On arrival in the EU, biometric passport holders will not be able to use e-gates and standard passport holders will also have to forgo fast-track EU lanes at airport and Eurostar passport control. Additional document checks could add considerable time at border control.

However, European countries which consider the UK an important tourist market could offer a swifter passage – Portugal has previously indicated that Faro and Funchal airports would provide fast-track access to British passport-holders.

Length of stay in the EU

The length of time that British travellers can stay in the Schengen area countries is about to be reduced: 90 days in one 180-day period, or roughly three months, twice a year. The three-month blocks cannot be rolled into one; visitors must return home and wait for the 180 days to expire after spending their initial 90 days in the bloc, before returning again. You can calculate how much time you have unspent at


The Etias visa-waiver programme – similar to the US Esta – will be a requirement for British tourists when it is implemented. This is earmarked for 2022 but the date has not yet been confirmed. The cost will be €7 and will be valid for three years, or until the passport expires. There is not yet an official website, but many third-party sites in operation. Apply only via the official channel; check for updates.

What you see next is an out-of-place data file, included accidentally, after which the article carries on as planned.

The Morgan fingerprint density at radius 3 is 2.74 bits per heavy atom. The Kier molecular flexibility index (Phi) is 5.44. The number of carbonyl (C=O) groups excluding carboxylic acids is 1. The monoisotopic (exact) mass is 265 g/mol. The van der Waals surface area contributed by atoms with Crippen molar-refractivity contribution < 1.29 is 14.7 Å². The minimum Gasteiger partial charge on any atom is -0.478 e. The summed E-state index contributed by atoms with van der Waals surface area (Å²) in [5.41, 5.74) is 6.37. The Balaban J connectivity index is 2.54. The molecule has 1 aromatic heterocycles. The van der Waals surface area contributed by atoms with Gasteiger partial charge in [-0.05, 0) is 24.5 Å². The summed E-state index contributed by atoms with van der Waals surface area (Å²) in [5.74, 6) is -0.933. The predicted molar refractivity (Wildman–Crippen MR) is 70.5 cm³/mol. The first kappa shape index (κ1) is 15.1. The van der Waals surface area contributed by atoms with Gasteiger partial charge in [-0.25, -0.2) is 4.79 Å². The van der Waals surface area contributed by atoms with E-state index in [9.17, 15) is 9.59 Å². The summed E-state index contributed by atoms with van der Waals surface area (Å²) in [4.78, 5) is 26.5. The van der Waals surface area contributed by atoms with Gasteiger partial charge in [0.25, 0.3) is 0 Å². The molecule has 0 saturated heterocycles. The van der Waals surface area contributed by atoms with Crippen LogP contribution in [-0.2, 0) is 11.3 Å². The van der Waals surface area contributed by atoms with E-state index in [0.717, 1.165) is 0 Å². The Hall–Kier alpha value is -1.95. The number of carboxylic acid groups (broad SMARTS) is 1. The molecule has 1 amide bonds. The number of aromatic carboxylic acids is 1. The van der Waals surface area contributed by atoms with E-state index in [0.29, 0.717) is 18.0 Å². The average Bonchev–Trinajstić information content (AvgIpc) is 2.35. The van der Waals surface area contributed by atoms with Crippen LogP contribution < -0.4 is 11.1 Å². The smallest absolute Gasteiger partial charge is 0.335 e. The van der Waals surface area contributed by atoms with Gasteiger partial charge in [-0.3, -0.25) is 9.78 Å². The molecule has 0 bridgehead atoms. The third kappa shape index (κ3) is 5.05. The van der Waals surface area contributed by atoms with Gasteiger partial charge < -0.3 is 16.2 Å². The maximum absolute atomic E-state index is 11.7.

The European Health Insurance Card (Ehic) has entitled British travellers to state-provided healthcare should they fall ill or have an accident while in the EU, Switzerland, Norway, Iceland and Liechtenstein. It also covers routine maternity care and treatment for pre-existing conditions such as kidney dialysis. This reciprocal agreement comes to an end tomorrow, but the Government says it has agreed a new reciprocal healthcare agreement.

In practice, this means that Ehic cards issued until the end of 2020 will continue to be valid until they expire. They will be replaced by a UK Global Health Insurance Card (Ghic), but details of which countries it will be valid in have not yet been released. New Ehic applications will be issued with a Ghic. However, both the Ehic and Ghic will not be valid in Norway, Iceland, Liechtenstein or Switzerland.

UK nationals that require specialist treatment, such as dialysis, must “seek authorisation to receive planned medical treatment” with a healthcare provider in advance of travel, but essentially, healthcare needs will be met.

However, what hasn’t changed is the importance of taking out travel insurance that will cover medical costs and repatriation, particularly for those with pre-existing medical conditions. It is likely that the cost of travel insurance will rise regardless of the new healthcare provision.